Wednesday, February 5, 2014

Review: "Zero Dark Thirty" is History as a Great Story

TRASH IN MY EYE No. 5 (of 2014) by Leroy Douresseaux

Zero Dark Thirty (2012)
Running time:  157 minutes (2 hours, 37 minutes)
MPAA – R for strong violence including brutal disturbing images, and for language
DIRECTOR:  Kathryn Bigelow
WRITER:  Mark Boal
PRODUCERS: Kathryn Bigelow, Mark Boal, and Megan Ellison
CINEMATOGRAPHER:  Greg Fraser (D.o.P.)
EDITORS:  William Goldenberg and Dylan Tichenor
COMPOSER:  Alexandre Desplat
Academy Award winner


Starring:  Jessica Chastain, Jason Clarke, Reda Kateb, Kyle Chandler, Jennifer Ehle, Harold Perrineau, Jeremy Strong, J.J. Kandle, Lauren Shaw, Jessica Collins, Fredric Lehne, Joel Edgerton, Nash Edgerton, Edgar Ramirez, Mike Colter, Yoav Levi, Mark Strong, and James Gandolfini

Zero Dark Thirty is a 2012 war film and suspense thriller from director Kathryn Bigelow and writer Mark Boal, the creators of The Hurt Locker.  Zero Dark Thirty dramatizes the decade-long hunt for Osama bin Laden, leading up to his death at the hands of Navy S.E.A.L. Team 6.  In my estimation, it is one of the best films of 2012 and one of the few truly great films about war in the 21st century.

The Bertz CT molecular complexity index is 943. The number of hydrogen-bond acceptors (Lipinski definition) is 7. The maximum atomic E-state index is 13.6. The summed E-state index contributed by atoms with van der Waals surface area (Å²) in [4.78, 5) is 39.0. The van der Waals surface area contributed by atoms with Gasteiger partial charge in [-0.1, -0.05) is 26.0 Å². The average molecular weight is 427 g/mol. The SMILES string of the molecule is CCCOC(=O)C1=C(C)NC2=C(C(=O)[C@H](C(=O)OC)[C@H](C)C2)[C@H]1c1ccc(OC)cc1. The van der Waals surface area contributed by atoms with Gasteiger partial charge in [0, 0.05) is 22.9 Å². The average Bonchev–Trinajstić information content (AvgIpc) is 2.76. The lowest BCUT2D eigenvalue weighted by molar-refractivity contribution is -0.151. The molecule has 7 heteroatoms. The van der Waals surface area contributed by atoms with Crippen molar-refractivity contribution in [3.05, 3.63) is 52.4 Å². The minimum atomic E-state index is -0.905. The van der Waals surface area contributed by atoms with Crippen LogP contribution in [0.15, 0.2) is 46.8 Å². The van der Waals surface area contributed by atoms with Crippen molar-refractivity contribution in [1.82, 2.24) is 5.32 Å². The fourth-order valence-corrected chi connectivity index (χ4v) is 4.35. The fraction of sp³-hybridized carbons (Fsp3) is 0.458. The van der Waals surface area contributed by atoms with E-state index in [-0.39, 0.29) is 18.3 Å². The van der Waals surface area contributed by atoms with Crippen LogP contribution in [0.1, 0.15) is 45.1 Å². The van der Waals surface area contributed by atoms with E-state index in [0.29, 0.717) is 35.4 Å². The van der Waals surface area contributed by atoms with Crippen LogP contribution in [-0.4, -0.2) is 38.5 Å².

Zero Dark Thirty begins with a brief audio recount of the events of the September 11, 2001 attacks.  The film moves to the year 2003 and introduces Maya (Jessica Chastain), a young officer in the CIA (U.S. Central Intelligence Agency).  Since graduating high school, Maya has spent her entire career focused solely on gathering intelligence related to al-Qaeda terrorist leader Osama bin Laden.  Assigned to Pakistan, Maya witnesses the torture (including water-boarding and humiliation) of detainee prisoners.

Eventually, Maya begins to focus on a mysterious figure known as Abu Ahmed, who is allegedly working as a personal courier for bin Laden.  Maya sifts through masses of data and information, using a variety of technology and her own hunches and insights, but the years pass without her finding Ahmed or bin Laden.  Back in the United States, the political climate changes; a new U.S. Presidential administration arrives, and Maya’s CIA superiors stop believing in her work.  Now, this one agent has to battle the system if she is going to remain on the trail of clues that will lead her to bin Laden.